For more information and to enrol in the Spring Leap Abseil, contact Sophie on tel: 0117 311 2639 or email

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op up galleries are fast becoming the most desired addition to the high street. Following the global success of last year’s Nelson Street Festival, temporary art installations have become a sought-after medium for both artists and retail centres. Bristol is a long established hub for creatives and has a thriving art scene, so it’s no surprise that a new year has brought with it a new idea. With a determination to remove the signs of recession and open doors for the creative community, Bristol City Council and Meanwhile Space have joined forces to create Pop up Bristol! Meanwhile Space promotes the temporary use of buildings left empty by the recession, helping to create a new and socially beneficial space. Dan Gibbon explained their plans for Bristol to be at the forefront of pop up: “The pop up gallery offers artists an affordable space to display their work, curate their own exhibition and capture a new audience” says Dan. “At the same time it brings life back to the high street by utilising empty units and demonstrating positive change.” By working alongside the Neighborhood Arts Scheme, Capacity Bristol, the coming year looks to offer artists a colourful palette of avenues to explore. You may remember The Sandwich Box (the not-soglamorous café at the bottom of Park Street)? Well, there’s only one thing on the menu now: art. The old shop unit is one of two available for temporary let to Bristol’s creative community. Renamed The Showroom and The Parlour, the ex-retail units play host to an eclectic programme of events and exhibitions. Last year the space was transformed into a cinema, photography exhibition, a make and do craft café and indoor recycled woodland and this year is making room for much much more. “Temporary use of empty buildings is a very effective way of supporting the arts and helping to grow Bristol’s vibrant, experimental and alternative cultural scene” says Ruth Essex, arts officer for Capacity Bristol. Over the past three years, Ruth has supported the creation of studio, office, rehearsal and storage space for the creative community. Jack Gibbon was one of the first artists to open up a temporary art gallery in Bristol and his exhibitions have transformed spaces all across the city. Since opening on Whiteladies Road, he has taken Antlers Gallery to Jamaica Street, Quakers Friar and Cabot Circus with a belief that pop up is an ethical and practical pathway to creativity. 32 The Bristol Magazine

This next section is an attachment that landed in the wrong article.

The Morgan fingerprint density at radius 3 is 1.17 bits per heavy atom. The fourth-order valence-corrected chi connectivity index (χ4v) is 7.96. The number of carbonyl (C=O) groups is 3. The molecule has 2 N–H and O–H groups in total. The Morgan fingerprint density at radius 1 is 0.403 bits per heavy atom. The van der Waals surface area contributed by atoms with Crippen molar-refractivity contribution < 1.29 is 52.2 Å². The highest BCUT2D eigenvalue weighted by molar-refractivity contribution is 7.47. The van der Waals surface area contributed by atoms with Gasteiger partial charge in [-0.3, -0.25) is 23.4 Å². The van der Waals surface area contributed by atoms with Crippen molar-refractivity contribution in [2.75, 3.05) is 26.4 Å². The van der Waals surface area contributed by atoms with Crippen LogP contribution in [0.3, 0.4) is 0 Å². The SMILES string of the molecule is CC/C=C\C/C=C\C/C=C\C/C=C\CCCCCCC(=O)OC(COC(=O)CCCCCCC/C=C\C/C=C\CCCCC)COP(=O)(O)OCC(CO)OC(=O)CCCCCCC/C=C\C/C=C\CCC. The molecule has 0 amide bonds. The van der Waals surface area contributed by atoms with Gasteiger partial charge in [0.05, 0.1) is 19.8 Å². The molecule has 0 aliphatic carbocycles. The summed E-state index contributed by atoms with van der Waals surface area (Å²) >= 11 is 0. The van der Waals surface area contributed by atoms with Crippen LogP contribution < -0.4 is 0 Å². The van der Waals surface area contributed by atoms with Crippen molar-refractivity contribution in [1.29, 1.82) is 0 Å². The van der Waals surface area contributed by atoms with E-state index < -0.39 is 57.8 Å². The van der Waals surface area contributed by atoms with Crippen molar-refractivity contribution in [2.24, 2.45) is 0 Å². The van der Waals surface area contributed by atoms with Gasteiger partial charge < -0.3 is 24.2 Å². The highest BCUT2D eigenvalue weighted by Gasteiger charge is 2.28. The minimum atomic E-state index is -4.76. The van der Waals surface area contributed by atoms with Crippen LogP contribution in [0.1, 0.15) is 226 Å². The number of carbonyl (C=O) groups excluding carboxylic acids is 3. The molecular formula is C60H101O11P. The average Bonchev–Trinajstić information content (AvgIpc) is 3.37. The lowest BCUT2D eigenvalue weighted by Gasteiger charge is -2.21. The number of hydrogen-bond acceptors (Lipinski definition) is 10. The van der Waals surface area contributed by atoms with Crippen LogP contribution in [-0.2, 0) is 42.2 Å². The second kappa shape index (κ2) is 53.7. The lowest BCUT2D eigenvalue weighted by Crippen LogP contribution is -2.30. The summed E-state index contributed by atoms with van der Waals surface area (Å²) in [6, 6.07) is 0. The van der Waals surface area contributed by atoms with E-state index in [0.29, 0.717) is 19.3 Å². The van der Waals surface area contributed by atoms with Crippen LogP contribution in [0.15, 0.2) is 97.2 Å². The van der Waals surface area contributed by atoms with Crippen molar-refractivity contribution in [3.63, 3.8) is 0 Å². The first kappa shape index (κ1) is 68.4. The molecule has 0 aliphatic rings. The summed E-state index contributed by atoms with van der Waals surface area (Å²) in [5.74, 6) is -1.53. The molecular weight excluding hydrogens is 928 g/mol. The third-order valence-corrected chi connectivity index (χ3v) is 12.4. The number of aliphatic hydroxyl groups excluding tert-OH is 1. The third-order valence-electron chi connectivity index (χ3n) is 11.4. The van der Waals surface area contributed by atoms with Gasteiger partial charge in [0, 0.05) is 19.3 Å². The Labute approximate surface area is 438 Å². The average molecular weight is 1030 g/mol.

January 2012

Bethany Wivell investigates the latest creative arrival on Bristol’s street scene

Jack said: “The beauty of pop-up projects is in mutual benefit. The arts have a lot to offer as equal partners to business in the rejuvenation of town centres and areas that are starting to wane. Running Antlers as a nomadic gallery allows us to reach a really broad section of our community and respond to new and interesting spaces. Without the opportunity to use pop up spaces we would not have been able to enact as progressive a programme as we have.” The whole city is getting behind the concept with The Galleries, Broadmead and Cabot Circus handing over retail space for art’s sake. Last year, Cabot Circus was home to three pop up shops in the build up to Christmas but this year plans to offer up more of its units to the creative sector. Cabot Circus centre director, Kevin Duffy, commented: “Over 100 local artists, designers and photographers were showcased in 2011 and we look forward to showcasing more independent galleries and Bristol-based creative talent on the high street.”

Resourceful creatives are also ❝ taking advantage of neglected industrial property ❞ It’s not just commercial centres that are making a home for art. Resourceful creatives are also taking advantage of neglected industrial property. The Control Room on Bristol Bridge, Kings Porch and Clifton’s Victorian toilets are all open for exhibition this year, showcasing local talent. Many of the above spaces are available for free or let with minimal running costs allowing artists who would otherwise not be able to cover the costs of hosting their own show, escape the overheads that come with a home gallery. So it seems art is not just affecting the look of the high street but also the way it is run. Pop up galleries are engaging the city in a political and ethical conversation, and the word is spreading. Pop up realises artistic vision and demonstrates the positive effect creativity plays on all aspects of society. Bristol has plans to be the leader in this innovation so keep your eyes peeled: art is literally popping up everywhere. ■ Artists interested in hosting a pop up gallery, visit: for a full list of venues, or contact Ruth Essex at